Thursday, April 26, 2012

Cruise Industry Safety Standards Changes

Concordia Disaster
Brings More Changes

In the wake of the Costa Concordia accident, the cruise industry has examined the current safety standards and made modifications.

Cruise Lines International Association (CLIA) and European Cruise Council (ECC), have jointly announced new recommendations.  The new policies address issues related to personnel access to the bridge, passage planning and life jackets - all of which came under scrutiny during the Costa Concordia investigation.

Bridge Access

The new policy announced by CLIA states "bridge access will now be limited to those with operational functions during any period of restricted maneuvering or when increased vigilance is required." 

The period for increased vigilance is defined  as "any time a vessel is constrained in its ability to freely navigate, such as in a restricted waterway/channel, entering a port, or an area where there is an unusually high volume or compression of vessel traffic." 

The policy changes will most likely impact bridge tours, which are often part of "behind-the-scenes" activities offered to certain passengers, such as those with higher loyalty status with the cruise line.

Passage Planning

Voyage plans have always been a requirement under the International Maritime Organization's SOLAS conventions, however consistency and level of detail in the plans was previously not detailed in the formal polices.  The new language, adopted by CLIA and ECC, explicitly requires for the plan to be "drafted by a designated officer and approved by the master" well in advance of the sailing,  Recall that the master of Costa Concordia claims that he was authorized to do the "sail by salute".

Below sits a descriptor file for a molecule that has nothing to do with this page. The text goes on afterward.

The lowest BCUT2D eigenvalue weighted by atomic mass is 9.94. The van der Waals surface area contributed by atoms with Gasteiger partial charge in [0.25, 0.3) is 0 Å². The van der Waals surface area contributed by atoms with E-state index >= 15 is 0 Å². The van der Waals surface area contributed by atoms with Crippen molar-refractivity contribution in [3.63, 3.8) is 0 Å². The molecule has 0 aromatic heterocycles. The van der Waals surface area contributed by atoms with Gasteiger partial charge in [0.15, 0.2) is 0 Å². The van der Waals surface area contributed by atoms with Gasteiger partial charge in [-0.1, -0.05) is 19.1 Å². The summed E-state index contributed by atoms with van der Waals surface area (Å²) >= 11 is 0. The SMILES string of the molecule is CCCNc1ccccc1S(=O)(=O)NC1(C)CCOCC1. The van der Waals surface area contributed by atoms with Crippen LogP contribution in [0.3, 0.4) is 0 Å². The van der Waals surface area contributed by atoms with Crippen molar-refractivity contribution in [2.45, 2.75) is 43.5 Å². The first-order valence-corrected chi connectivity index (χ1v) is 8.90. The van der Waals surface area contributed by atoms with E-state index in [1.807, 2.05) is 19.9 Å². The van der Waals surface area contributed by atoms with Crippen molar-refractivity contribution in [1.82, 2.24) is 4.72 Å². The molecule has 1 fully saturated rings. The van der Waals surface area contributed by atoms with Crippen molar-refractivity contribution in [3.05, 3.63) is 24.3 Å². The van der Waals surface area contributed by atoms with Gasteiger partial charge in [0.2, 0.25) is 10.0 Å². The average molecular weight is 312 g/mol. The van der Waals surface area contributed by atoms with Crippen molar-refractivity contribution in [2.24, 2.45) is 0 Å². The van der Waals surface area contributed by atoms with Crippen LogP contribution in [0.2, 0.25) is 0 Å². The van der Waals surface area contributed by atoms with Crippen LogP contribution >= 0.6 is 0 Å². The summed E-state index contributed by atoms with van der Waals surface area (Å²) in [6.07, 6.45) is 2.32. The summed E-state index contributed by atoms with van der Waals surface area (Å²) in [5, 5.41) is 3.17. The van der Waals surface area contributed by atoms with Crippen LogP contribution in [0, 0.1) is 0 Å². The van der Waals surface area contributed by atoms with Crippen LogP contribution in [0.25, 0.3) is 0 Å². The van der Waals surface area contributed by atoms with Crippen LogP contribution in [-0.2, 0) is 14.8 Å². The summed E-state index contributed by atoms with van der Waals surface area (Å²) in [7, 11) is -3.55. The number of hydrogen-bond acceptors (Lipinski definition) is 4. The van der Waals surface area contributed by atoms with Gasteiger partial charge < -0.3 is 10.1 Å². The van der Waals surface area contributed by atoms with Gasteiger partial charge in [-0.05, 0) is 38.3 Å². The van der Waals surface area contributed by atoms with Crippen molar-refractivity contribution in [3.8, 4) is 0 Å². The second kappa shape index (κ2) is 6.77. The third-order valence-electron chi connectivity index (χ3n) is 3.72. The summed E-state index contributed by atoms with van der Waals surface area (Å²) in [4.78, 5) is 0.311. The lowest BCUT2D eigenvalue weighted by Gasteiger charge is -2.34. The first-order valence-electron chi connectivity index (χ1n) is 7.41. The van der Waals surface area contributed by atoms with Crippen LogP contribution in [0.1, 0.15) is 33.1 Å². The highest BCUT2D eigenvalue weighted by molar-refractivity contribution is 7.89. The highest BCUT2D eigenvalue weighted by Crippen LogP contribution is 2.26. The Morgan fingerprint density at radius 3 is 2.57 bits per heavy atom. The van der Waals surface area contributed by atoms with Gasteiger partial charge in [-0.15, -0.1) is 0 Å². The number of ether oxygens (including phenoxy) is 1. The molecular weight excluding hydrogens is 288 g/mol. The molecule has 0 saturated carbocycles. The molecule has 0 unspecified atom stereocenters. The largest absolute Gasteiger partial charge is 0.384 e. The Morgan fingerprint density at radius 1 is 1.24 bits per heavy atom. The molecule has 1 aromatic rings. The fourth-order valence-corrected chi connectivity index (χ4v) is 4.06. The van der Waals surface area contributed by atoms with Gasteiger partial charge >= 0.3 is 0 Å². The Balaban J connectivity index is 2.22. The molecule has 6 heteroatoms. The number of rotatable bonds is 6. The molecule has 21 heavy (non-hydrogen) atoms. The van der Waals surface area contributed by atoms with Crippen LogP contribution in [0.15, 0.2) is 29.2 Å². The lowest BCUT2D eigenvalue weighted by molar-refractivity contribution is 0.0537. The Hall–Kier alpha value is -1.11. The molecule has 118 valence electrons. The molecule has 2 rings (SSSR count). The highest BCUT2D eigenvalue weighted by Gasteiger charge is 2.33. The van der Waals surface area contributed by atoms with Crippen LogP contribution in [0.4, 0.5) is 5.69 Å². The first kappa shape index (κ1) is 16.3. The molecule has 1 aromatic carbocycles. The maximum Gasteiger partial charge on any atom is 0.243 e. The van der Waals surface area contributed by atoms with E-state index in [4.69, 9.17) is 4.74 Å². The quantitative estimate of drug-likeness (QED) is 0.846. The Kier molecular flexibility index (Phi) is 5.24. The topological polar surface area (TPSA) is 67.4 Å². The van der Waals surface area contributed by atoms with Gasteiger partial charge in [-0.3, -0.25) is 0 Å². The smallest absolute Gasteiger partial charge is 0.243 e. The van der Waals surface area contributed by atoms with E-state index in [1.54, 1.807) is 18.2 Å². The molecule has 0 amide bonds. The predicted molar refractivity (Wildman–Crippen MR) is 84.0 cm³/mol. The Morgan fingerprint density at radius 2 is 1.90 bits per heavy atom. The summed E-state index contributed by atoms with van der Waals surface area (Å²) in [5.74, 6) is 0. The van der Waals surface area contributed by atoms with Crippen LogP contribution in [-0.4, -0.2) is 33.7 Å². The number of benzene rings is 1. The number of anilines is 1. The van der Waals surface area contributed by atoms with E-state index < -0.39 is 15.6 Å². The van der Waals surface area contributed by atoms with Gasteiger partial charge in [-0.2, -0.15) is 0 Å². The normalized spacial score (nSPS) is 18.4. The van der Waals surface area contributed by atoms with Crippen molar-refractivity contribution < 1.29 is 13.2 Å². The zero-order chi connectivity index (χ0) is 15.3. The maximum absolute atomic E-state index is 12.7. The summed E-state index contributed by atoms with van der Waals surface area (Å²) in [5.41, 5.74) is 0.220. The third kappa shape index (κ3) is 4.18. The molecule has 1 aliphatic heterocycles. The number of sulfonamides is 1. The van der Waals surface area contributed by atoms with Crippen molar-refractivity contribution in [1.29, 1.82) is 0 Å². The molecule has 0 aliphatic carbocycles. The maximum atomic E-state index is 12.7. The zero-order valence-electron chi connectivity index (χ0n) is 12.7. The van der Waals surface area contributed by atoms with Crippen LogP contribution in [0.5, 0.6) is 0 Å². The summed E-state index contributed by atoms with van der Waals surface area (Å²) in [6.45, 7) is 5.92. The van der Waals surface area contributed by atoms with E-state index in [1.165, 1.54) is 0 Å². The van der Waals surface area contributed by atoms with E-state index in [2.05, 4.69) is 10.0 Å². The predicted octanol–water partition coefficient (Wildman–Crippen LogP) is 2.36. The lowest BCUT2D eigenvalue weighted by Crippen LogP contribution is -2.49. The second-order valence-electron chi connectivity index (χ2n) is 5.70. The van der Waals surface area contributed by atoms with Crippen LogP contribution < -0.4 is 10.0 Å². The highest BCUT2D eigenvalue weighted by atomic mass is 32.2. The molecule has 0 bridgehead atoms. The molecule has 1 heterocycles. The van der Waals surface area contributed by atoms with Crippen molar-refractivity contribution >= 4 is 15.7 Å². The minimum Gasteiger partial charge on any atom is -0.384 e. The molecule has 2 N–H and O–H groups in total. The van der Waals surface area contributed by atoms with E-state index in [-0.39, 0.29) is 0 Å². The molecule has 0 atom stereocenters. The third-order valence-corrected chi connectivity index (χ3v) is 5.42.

Life Jackets 

The change in life jacket policy calls for ships to carry more life jackets than are currently legally required.   SOLAS currently dictates that ships carry life jackets for every berth, which may be higher than the number of persons onboard, plus five percent. In practice, the majority of cruise ships carry many more life jackets than is required, but the new policy will raise the official mandatory minimum. 

Some Concordia passengers indicated that they had to return to the cabins in the dark in order to retrieve their life jackets.   The new limits will mean the muster stations will be required to increase the quantities available for passengers unable to return to their cabins in an emergency to retrieve their life jackets.

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